CyberIntelMag's Threat report

Weekly Cyber Threat Report, September 20-September 24

Welcome to CyberIntelMag’s weekly roundup! A place where you can find the most important stories in the cybersecurity world from the past week.

From the good news:

This week’s good news includes Siemens introducing an AI solution to combat industrial cybercrime, Netgear resolving harmful code execution vulnerabilities in multiple routers, Google releasing DevOps report findings, LG acquiring Cybellium, and much more.

  • Cybellum, an Israeli automobile cybersecurity firm, was bought by LG Electronics of South Korea. LG will employ Cybellum’s technologies to improve the security of its automotive products’ infotainment and telematics systems.
  • An Indian teen helped Indian Railway Catering and Tourism Corporation (IRCTC) fix an Insecure Object Direct References (IODR) vulnerability that exposes private information of passengers.
  • Siemens Energy has come up with an AI solution to fight against industrial cybercrime. Eos.ii is the name of the new solution, and it offers CISOs with an evergreen foundation for IIoT cybersecurity.
  • Netgear has discovered a fix for a code execution vulnerability in several routers and has released fixes for it. After applying this patch, the hacker will no longer be able to manipulate network traffic passing via the compromised router completely.
  • According to the conclusions of Google’s newest DevOps study, public cloud usage has improved: in comparison to 2019, there is a 5 percent increase. For organizations, it means that more employees will fulfill their performance goals and higher security awareness.
  • The Brazilian government launched a campaign about protecting personal data. This campaign also lays out the principles that guide data processing in Brazil and how these regulations align with the country’s General Data Protection Regulations (LGPD).
  • Three new flaws identified in Cisco’s ISO XE software have been fixed. Threat actors will be less likely to exploit the issue if these patches are installed.


From the bad news:

This week was about ransomware causing shut down of Crystal Valley, entry of the SOVA android trojan, PYSA group joining Linux-aiming gangs, Republican Governor Association’s email servers being hacked, Malware developers using fake certificates, and much more.

  • The new ZE loader is targeting online banking users. It’s made much more severe by the fact that it may modify its names or file extensions to avoid detection by antivirus software.
  • Malware developers are using fake certificates to trick Windows validation. Hackers use this method to spread OpenSUpdater, a riskware – an advertisement is injected into victims’ browsers and installs unwanted programs on their devices.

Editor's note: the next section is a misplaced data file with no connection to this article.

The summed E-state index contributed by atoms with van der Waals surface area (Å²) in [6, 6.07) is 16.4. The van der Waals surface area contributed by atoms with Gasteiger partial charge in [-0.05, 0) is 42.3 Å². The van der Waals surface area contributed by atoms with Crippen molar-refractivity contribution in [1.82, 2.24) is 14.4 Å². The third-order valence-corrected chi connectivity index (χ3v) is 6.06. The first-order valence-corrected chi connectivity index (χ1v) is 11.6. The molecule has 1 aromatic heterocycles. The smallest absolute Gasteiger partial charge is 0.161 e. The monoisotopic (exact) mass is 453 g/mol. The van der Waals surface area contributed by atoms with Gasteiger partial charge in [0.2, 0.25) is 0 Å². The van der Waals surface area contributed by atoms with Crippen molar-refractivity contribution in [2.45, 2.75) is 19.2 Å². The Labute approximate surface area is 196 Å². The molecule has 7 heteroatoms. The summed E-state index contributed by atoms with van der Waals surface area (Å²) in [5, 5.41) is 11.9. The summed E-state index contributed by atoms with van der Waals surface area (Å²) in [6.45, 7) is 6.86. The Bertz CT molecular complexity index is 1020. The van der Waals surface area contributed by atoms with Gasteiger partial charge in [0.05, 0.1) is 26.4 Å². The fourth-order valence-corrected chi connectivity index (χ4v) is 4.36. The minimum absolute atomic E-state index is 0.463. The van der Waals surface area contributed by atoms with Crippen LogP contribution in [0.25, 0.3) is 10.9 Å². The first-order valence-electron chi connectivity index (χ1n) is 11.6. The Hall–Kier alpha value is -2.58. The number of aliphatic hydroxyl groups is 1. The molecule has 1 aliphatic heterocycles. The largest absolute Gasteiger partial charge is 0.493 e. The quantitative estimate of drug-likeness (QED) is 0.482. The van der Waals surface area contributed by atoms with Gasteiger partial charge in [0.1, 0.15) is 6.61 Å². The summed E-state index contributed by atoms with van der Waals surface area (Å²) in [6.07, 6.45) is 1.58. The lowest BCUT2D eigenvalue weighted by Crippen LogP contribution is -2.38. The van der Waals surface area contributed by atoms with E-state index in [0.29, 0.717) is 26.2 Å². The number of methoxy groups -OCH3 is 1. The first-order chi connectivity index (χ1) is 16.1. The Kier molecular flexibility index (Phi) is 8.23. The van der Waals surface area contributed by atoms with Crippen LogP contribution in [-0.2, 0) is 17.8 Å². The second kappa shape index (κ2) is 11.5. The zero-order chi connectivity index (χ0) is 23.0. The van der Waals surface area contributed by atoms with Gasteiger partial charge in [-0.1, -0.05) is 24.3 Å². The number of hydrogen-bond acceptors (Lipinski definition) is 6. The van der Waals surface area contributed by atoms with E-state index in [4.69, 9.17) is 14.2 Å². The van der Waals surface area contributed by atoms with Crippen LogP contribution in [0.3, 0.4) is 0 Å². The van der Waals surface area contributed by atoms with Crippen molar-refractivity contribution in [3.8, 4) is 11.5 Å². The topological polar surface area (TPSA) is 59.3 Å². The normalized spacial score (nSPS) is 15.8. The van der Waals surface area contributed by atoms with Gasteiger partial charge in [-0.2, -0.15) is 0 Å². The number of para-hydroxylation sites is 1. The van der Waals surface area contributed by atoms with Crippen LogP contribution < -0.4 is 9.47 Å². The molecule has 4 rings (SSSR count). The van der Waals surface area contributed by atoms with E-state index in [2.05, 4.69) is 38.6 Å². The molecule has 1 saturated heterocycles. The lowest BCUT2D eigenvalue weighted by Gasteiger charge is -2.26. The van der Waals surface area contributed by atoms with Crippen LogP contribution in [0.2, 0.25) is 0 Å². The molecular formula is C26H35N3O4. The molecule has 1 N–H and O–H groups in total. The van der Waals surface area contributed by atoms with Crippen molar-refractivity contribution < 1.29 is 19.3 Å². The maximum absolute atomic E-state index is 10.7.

• The EU officially blames Russia for ‘Ghostwriter’ hacking activities, which risks the integrity and security of European nations, as well as democratic norms and principles.
  • SOVA android trojan is a new entry made to thieve users’ banking credentials and personally-identifying information. It is still in the early stage and has been publicized on hacker forums. This trojan has the potential to do a lot of damage in the future.
  • To extend their victim pool, the PYSA ransomware gang now targets both Windows as well as Linux-based networks and systems. However, the PYSA malware’s Linux and Windows versions have a lot in common.
  • A cryptocurrency giveaway email scam posing as “Elon Musk Mutual Aid Fund” or “Elon Musk Club” is gaining traction. The victims are duped into receiving bitcoins in exchange for a contribution. Victims, on the other hand, receive nothing after making a donation.
  • The Republican Governor Association’s email system was compromised as a result of Microsoft Exchange’s zero-day vulnerabilities. Victims’ social security numbers, names, and credit card information were revealed due to the attack.
  • In a recent incident, the Cring ransomware gang took advantage of an 11-year-old ColdFusion bug. It was employed to gather timesheet and financial data for payroll and host several virtual computers.
  • Crystal Valley, a farming cooperative based in Minnesota, was forced to shut down its IT systems because of the BlackMatter ransomware attack. The flaw is still not fixed, and the company is still blocked from receiving payments via credit cards.

About the author

CIM Team

CIM Team

CyberIntelMag is the trusted authority in cybersecurity, comprised of leading industry experts for over 20 years, dedicated to serving cybersecurity professionals. Our goal is to provide a one-stop shop for knowledge and insight needed to navigate throughout today’s emerging cybersecurity landscape through in-depth coverage of breaking news, tutorials, product reviews, videos and industry influencers.